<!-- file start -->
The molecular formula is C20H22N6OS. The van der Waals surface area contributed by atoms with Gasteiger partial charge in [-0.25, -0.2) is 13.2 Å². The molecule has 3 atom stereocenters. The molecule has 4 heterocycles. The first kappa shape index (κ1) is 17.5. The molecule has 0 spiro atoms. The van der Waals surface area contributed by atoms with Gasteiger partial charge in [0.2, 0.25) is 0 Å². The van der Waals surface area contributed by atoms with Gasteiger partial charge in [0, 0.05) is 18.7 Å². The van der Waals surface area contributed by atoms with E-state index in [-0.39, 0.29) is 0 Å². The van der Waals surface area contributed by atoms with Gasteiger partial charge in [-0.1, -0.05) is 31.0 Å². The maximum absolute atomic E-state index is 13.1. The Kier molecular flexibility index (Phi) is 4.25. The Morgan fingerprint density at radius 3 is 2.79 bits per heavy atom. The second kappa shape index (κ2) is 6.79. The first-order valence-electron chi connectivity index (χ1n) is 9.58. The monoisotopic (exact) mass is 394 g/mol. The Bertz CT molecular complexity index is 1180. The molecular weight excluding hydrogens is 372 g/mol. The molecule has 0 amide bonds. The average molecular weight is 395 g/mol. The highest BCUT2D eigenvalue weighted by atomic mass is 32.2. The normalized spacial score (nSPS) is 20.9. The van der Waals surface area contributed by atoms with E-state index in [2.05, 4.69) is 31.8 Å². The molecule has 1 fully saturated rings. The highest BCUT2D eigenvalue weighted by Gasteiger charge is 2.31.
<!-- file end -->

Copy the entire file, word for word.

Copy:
The molecular formula is C20H22N6OS. The van der Waals surface area contributed by atoms with Gasteiger partial charge in [-0.25, -0.2) is 13.2 Å². The molecule has 3 atom stereocenters. The molecule has 4 heterocycles. The first kappa shape index (κ1) is 17.5. The molecule has 0 spiro atoms. The van der Waals surface area contributed by atoms with Gasteiger partial charge in [0.2, 0.25) is 0 Å². The van der Waals surface area contributed by atoms with Gasteiger partial charge in [0, 0.05) is 18.7 Å². The van der Waals surface area contributed by atoms with E-state index in [-0.39, 0.29) is 0 Å². The van der Waals surface area contributed by atoms with Gasteiger partial charge in [-0.1, -0.05) is 31.0 Å². The maximum absolute atomic E-state index is 13.1. The Kier molecular flexibility index (Phi) is 4.25. The Morgan fingerprint density at radius 3 is 2.79 bits per heavy atom. The second kappa shape index (κ2) is 6.79. The first-order valence-electron chi connectivity index (χ1n) is 9.58. The monoisotopic (exact) mass is 394 g/mol. The Bertz CT molecular complexity index is 1180. The molecular weight excluding hydrogens is 372 g/mol. The molecule has 0 amide bonds. The average molecular weight is 395 g/mol. The highest BCUT2D eigenvalue weighted by atomic mass is 32.2. The normalized spacial score (nSPS) is 20.9. The van der Waals surface area contributed by atoms with E-state index in [2.05, 4.69) is 31.8 Å². The molecule has 1 fully saturated rings. The highest BCUT2D eigenvalue weighted by Gasteiger charge is 2.31.